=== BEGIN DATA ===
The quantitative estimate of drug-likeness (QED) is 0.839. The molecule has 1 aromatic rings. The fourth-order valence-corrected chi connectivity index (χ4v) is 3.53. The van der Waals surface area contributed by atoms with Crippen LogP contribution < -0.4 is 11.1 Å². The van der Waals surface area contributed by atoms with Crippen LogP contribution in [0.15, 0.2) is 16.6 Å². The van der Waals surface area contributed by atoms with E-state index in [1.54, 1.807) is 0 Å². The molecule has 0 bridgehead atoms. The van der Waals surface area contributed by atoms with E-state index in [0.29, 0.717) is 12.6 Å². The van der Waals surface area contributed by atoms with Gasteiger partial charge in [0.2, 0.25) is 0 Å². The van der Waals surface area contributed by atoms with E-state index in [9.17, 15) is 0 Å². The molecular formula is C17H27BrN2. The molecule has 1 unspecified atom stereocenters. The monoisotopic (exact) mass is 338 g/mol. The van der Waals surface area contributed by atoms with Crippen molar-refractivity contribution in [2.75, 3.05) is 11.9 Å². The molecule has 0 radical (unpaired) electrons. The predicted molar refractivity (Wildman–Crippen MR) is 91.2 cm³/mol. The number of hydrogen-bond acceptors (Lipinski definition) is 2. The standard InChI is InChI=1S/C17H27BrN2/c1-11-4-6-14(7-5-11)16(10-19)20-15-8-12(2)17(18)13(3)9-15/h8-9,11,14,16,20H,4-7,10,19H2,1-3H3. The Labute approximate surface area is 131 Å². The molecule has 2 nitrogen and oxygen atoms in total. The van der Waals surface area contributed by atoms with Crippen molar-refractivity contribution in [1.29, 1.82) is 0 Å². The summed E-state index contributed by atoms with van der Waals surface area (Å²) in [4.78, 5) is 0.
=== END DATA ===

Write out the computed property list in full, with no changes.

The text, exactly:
The quantitative estimate of drug-likeness (QED) is 0.839. The molecule has 1 aromatic rings. The fourth-order valence-corrected chi connectivity index (χ4v) is 3.53. The van der Waals surface area contributed by atoms with Crippen LogP contribution < -0.4 is 11.1 Å². The van der Waals surface area contributed by atoms with Crippen LogP contribution in [0.15, 0.2) is 16.6 Å². The van der Waals surface area contributed by atoms with E-state index in [1.54, 1.807) is 0 Å². The molecule has 0 bridgehead atoms. The van der Waals surface area contributed by atoms with E-state index in [0.29, 0.717) is 12.6 Å². The van der Waals surface area contributed by atoms with Gasteiger partial charge in [0.2, 0.25) is 0 Å². The van der Waals surface area contributed by atoms with E-state index in [9.17, 15) is 0 Å². The molecular formula is C17H27BrN2. The molecule has 1 unspecified atom stereocenters. The monoisotopic (exact) mass is 338 g/mol. The van der Waals surface area contributed by atoms with Crippen molar-refractivity contribution in [2.75, 3.05) is 11.9 Å². The molecule has 0 radical (unpaired) electrons. The predicted molar refractivity (Wildman–Crippen MR) is 91.2 cm³/mol. The number of hydrogen-bond acceptors (Lipinski definition) is 2. The standard InChI is InChI=1S/C17H27BrN2/c1-11-4-6-14(7-5-11)16(10-19)20-15-8-12(2)17(18)13(3)9-15/h8-9,11,14,16,20H,4-7,10,19H2,1-3H3. The Labute approximate surface area is 131 Å². The molecule has 2 nitrogen and oxygen atoms in total. The van der Waals surface area contributed by atoms with Crippen molar-refractivity contribution in [1.29, 1.82) is 0 Å². The summed E-state index contributed by atoms with van der Waals surface area (Å²) in [4.78, 5) is 0.